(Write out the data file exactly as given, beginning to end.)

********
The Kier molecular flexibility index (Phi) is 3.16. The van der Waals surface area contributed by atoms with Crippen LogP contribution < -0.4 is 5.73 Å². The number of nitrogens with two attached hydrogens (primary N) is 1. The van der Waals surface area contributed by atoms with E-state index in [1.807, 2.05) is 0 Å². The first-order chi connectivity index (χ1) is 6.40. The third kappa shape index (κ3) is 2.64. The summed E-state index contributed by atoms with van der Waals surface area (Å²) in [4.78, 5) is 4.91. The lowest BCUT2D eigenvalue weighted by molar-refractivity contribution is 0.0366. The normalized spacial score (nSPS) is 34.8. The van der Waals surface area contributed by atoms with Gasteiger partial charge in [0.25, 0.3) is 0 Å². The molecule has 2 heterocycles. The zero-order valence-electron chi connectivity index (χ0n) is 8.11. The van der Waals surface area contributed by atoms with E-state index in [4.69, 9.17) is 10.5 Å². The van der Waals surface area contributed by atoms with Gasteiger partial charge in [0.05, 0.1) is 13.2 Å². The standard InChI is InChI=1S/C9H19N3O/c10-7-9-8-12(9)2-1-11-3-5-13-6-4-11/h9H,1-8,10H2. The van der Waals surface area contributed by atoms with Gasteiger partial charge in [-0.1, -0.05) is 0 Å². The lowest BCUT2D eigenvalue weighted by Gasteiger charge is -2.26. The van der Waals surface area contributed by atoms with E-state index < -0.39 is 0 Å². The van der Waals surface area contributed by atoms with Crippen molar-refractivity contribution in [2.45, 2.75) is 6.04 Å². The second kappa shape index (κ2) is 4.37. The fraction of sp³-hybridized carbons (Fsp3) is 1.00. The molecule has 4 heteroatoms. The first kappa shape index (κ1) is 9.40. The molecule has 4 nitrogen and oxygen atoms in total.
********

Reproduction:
The Kier molecular flexibility index (Phi) is 3.16. The van der Waals surface area contributed by atoms with Crippen LogP contribution < -0.4 is 5.73 Å². The number of nitrogens with two attached hydrogens (primary N) is 1. The van der Waals surface area contributed by atoms with E-state index in [1.807, 2.05) is 0 Å². The first-order chi connectivity index (χ1) is 6.40. The third kappa shape index (κ3) is 2.64. The summed E-state index contributed by atoms with van der Waals surface area (Å²) in [4.78, 5) is 4.91. The lowest BCUT2D eigenvalue weighted by molar-refractivity contribution is 0.0366. The normalized spacial score (nSPS) is 34.8. The van der Waals surface area contributed by atoms with Gasteiger partial charge in [0.25, 0.3) is 0 Å². The molecule has 2 heterocycles. The zero-order valence-electron chi connectivity index (χ0n) is 8.11. The van der Waals surface area contributed by atoms with E-state index in [4.69, 9.17) is 10.5 Å². The van der Waals surface area contributed by atoms with Gasteiger partial charge in [0.05, 0.1) is 13.2 Å². The standard InChI is InChI=1S/C9H19N3O/c10-7-9-8-12(9)2-1-11-3-5-13-6-4-11/h9H,1-8,10H2. The van der Waals surface area contributed by atoms with Gasteiger partial charge in [-0.1, -0.05) is 0 Å². The lowest BCUT2D eigenvalue weighted by Gasteiger charge is -2.26. The van der Waals surface area contributed by atoms with E-state index < -0.39 is 0 Å². The van der Waals surface area contributed by atoms with Crippen molar-refractivity contribution in [2.45, 2.75) is 6.04 Å². The second kappa shape index (κ2) is 4.37. The fraction of sp³-hybridized carbons (Fsp3) is 1.00. The molecule has 4 heteroatoms. The first kappa shape index (κ1) is 9.40. The molecule has 4 nitrogen and oxygen atoms in total.